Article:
Thursday, April 28, 2011


Laurent Fabius reportedly said that if 2012 comes down to a second-round choice between Le Pen and Sarkozy, he would vote Le Pen:

Après son intervention, il a dîné au Café Français avec la dizaine d'étudiants qui avaient préparé l'événement. Au cours du repas, il s'est livré à un petit questionnaire avec eux en leur demandant ce qu'ils feraient s'ils avaient à choisir au deuxième tour entre Nicolas Sarkozy et Marine Le Pen. Quelques étudiants ont répondu qu'ils voteraient Sarkozy, mais la plupart ont choisi l'abstention ou le vote blanc. Tout comme Laurent Fabius, d'ailleurs. « En 2002, j'ai voté Chirac même si je ne l'aimais pas. Mais, en 2012, je n'aime tellement pas Sarkozy ni sa politique qu'il me serait impossible de voter pour lui. »

I am reminded of why I so dislike Fabius. Can he be serious? Nothing that Sarkozy has done can to my mind justify such a position--and I am hardly Sarko's greatest fan. But look at Le Pen's positions: quit Europe, restore the franc, move to protectionism -- can Fabius really be willing to bear the costs of these things (even given his anti-EU past)? And that's to say nothing of Le Pen's positions on immigration and civil rights.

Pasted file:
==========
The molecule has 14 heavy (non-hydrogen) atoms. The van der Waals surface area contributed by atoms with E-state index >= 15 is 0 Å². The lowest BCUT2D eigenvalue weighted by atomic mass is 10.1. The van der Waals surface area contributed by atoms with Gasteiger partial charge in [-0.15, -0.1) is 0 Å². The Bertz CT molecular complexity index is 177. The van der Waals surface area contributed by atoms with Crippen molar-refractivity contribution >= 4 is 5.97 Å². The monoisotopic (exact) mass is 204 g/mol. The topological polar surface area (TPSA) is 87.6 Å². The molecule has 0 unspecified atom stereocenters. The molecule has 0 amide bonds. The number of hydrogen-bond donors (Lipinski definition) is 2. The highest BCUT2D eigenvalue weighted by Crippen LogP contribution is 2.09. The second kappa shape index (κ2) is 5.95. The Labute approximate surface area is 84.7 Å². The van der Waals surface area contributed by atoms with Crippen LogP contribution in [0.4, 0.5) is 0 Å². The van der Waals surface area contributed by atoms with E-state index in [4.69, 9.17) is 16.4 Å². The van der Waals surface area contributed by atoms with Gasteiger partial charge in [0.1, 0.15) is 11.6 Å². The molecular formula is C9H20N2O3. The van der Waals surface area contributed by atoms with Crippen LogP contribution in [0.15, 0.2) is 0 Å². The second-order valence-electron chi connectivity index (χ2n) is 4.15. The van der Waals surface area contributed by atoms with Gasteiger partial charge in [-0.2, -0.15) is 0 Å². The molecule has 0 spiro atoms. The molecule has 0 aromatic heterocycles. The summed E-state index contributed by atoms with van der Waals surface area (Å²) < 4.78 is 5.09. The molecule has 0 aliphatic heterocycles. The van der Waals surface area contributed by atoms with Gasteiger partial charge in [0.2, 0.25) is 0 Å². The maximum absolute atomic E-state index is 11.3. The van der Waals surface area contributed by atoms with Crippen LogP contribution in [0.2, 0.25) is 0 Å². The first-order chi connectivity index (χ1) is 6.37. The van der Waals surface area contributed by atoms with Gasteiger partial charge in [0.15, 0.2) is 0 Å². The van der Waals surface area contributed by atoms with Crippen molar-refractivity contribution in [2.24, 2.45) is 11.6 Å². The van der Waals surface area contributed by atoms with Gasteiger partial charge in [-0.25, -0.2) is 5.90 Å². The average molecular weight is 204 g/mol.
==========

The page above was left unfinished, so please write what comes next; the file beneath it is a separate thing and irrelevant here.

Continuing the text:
CORRECTION: As several commenters have noted, Fabius doesn't say he would vote for Le Pen; he says that he would abstain or vote blank. Sorry, I was reading to hastily. But I also find abstention incomprehensible and irresponsible.

INSEE Report on Integration

Second-generation immigrants with European parents are less likely to fall below the poverty line than second-generation immigrants with African parents, according to an INSEE report. The full report can be found here (pdf).

History of the Veil

With the Muslim veil in one form or another the object of so much politicking in France lately, this new history of Islamic veiling practices is quite timely. Reviewed here by Chris Stansell.

Illegal Immigration

Why does it exist? Facchini and Testa offer an explanation:

In a nutshell, governments face stark incentives: the rhetoric of closed border helps them gain in popularity among the electorate; the reality of lax enforcement (through insufficient enforcement or ineffective use of enforcement activities) responds to the interests of sectors who gain from employing foreign workers. As the mantra of closed borders is climbing high in the discourse of many European governments, whereas many sectors remain dependent on foreign work, the gap between “rhetoric” and reality can only grow bigger. Illegal immigration is largely a tale of political failure.